By WMNAGreenwood | Posted: April 20, 2017

    [​IMG]

    The rusting hulk of the former fishing vessel the Viola sits in a snow swept harbour in the Falkland Islands – belying a long and fascinating history.
    It is difficult to imagine how the unassuming vessel managed to sink a U-boat when it first saw military action during the First World War, harder still to work out her role in sparking the Falklands War 35 years ago.
    For almost 50 years the British trawler that once battled German U-boats has lain neglected in the harbour in South Georgia, her part in history forgotten.

    But now a band of volunteers aim to return Viola, the world’s oldest steam trawler, to her original port.
    One of those behind the campaign is former Labour Home Secretary Alan Johnson, who announced on Tuesday that he is quitting politics.
    The Hull West And Hessle MP has been helping raise the funds to bring Viola home and told The Mirror: “Viola epitomises the spirit Britain showed in 1914.
    “Like so many trawlers, she and her men did the most dangerous of jobs. Bringing her back would be like bringing back a First World War heroine. She is part of our country’s history.”

    Built in 1906, Viola trawled the North Sea until 1914, when she was requisitioned for duty in the First World War and the crew turned to catching German U-boats and sweeping for mines.
    PM Herbert Asquith had told his admirals to save Royal Navy warships for the battle with the Imperial Germany Navy, and ordered the use of trawlers to patrol the British shoreline.
    Fitted with a 12-pounder gun, Viola joined His Majesty’s Armed Trawlers and was quickly drafted in for minesweeping duties – one of the first vessels equipped with anti-submarine weapons and hydrophones to listen for the U-Boats.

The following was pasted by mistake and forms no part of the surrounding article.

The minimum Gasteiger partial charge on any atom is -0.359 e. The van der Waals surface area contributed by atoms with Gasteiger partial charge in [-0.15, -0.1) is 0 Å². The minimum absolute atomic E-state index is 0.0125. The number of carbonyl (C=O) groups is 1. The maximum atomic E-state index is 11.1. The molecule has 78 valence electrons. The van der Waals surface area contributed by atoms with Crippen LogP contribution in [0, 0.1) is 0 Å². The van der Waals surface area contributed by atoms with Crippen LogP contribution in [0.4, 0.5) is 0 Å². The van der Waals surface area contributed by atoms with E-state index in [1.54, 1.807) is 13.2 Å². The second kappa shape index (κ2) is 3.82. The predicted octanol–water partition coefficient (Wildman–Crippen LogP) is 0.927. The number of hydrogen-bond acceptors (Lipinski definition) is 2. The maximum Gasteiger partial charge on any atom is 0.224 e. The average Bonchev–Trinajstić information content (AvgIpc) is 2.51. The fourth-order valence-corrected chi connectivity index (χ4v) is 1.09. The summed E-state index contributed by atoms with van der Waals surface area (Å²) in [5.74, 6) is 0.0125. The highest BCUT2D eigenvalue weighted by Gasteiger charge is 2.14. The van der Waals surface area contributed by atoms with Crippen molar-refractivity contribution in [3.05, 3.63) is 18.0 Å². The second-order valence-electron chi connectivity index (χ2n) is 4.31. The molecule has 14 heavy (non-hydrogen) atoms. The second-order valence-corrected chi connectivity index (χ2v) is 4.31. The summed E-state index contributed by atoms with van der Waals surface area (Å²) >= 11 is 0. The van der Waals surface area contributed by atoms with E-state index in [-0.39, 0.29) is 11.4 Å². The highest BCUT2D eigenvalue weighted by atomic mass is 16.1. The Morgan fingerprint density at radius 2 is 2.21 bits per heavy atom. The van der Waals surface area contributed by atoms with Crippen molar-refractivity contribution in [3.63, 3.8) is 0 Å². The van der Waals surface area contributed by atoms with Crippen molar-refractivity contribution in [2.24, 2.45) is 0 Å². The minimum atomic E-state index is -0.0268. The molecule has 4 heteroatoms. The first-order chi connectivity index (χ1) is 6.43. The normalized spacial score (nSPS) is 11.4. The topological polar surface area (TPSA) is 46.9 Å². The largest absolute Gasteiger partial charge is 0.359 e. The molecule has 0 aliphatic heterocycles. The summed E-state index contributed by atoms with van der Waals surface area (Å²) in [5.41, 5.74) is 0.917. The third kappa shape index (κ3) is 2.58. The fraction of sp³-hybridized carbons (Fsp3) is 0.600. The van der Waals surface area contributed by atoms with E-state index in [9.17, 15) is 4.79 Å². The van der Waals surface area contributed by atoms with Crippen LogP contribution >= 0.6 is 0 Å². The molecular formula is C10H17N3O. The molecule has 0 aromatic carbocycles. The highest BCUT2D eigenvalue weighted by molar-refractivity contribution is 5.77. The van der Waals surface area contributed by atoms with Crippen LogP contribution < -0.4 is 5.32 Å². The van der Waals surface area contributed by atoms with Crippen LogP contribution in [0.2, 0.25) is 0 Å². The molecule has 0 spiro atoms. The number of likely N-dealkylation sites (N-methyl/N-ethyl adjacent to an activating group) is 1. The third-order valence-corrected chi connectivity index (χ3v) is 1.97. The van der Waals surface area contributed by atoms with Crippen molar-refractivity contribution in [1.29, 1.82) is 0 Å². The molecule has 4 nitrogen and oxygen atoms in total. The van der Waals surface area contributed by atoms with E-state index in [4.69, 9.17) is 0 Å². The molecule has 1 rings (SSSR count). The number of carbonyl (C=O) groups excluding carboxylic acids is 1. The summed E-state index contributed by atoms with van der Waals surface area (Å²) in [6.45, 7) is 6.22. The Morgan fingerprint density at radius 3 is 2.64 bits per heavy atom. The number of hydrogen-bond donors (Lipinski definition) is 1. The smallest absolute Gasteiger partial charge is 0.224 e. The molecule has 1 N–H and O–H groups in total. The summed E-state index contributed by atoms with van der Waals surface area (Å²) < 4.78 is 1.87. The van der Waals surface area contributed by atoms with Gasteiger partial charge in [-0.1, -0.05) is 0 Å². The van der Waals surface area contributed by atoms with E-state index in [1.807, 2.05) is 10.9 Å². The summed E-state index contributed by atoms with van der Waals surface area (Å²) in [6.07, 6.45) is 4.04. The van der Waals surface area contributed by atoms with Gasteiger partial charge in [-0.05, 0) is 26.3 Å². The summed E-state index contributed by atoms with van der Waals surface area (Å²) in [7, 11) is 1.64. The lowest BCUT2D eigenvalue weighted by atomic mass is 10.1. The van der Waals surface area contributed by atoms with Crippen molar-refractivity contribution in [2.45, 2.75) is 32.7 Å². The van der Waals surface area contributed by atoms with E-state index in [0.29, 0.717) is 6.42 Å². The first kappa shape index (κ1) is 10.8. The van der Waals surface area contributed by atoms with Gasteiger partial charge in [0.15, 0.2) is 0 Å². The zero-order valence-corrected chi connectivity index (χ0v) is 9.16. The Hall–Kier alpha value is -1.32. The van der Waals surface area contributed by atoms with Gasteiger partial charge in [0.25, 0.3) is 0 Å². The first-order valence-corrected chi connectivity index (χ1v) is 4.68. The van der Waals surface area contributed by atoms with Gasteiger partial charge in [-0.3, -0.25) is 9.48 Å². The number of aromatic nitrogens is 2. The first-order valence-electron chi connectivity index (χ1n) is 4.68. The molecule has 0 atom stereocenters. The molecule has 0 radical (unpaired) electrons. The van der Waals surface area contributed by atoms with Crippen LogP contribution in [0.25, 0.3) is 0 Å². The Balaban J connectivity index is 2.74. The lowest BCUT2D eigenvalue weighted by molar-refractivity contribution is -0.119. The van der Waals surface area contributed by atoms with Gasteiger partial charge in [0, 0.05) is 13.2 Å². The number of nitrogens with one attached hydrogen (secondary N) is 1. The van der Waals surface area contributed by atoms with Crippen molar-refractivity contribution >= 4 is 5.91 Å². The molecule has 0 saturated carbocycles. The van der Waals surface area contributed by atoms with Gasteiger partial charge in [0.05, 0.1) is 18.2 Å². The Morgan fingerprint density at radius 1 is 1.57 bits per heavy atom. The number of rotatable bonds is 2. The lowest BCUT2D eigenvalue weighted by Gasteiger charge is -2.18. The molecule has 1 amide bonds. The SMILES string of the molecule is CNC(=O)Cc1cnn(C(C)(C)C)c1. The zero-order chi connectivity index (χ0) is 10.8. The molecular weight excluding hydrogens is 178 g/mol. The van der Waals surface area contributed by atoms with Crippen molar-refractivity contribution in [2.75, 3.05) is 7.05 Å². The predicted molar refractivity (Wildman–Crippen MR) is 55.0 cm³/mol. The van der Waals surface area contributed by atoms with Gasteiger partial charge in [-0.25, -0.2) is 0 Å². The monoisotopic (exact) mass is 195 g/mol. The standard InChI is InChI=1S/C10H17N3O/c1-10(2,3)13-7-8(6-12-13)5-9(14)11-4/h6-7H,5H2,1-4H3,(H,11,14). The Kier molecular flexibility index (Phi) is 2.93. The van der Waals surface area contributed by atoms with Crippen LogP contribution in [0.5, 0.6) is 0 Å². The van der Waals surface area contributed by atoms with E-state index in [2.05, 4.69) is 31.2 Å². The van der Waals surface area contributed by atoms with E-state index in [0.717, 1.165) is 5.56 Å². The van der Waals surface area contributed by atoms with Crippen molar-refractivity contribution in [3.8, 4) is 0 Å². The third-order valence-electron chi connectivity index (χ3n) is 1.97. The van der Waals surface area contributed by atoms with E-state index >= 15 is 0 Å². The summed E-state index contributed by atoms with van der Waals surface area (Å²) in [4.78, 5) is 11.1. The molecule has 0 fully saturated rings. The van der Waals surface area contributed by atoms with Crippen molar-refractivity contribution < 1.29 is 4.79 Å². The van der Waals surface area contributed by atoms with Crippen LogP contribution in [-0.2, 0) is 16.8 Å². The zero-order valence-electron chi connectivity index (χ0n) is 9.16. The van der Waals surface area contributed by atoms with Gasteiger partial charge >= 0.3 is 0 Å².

Skippered by Charles Allum, a Hull-based captain, the crew proved they were as skilled with depth charges as they were with nets.

    On August 13, 1918, on a patrol with other trawlers, they sighted a U-boat periscope. With another ship, the John Brooker, Viola hunted down the sub, which had sunk 18 Allied merchant ships. It was then sunk by two depth charges dropped by HMS Landrail.

    Weeks later, the trawler was patrolling off Northumberland, when a German submarine, UB-115, was spotted by an airship. Viola destroyed her, no doubt saving many British lives as a result.

    Historian Dr Robb Robinson, of Hull University, believes Viola’s homecoming is a perfect way to honour the men who found themselves serving aboard.
    He says: “You could visit many of the major exhibitions in London and never realise that 3,000 fishing vessels and more than 39,000 fishermen were on the frontline of the war against mines and U-boats in what was known as the Auxiliary Patrol. Many of these fishing vessels were involved in what were almost pitched battles just off our coast.”

    etc...

    http://www.plymouthherald.co.uk/thi...alklands-war/story-30282935-detail/story.html
     
  4. rynner2

    rynner2 Justified and Ancient

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    The fascinating hidden history of London's lost rivers
    Tom Bolton
    20 April 2017 • 2:30pm

    London is usually seen as a one-river city, just big old Father Thames. The city breathes with the rise and fall of its tide, and for centuries the Thames has posed patiently for tourist drawings, etchings and photos. But what of London’s other rivers, the capital’s unseen waterways? Twenty-one tributaries flow to the Thames within the spread of Greater London, and that is just counting the main branches. Once tributaries, and tributaries of tributaries, are included the total moves beyond numbers into the realms of conjecture.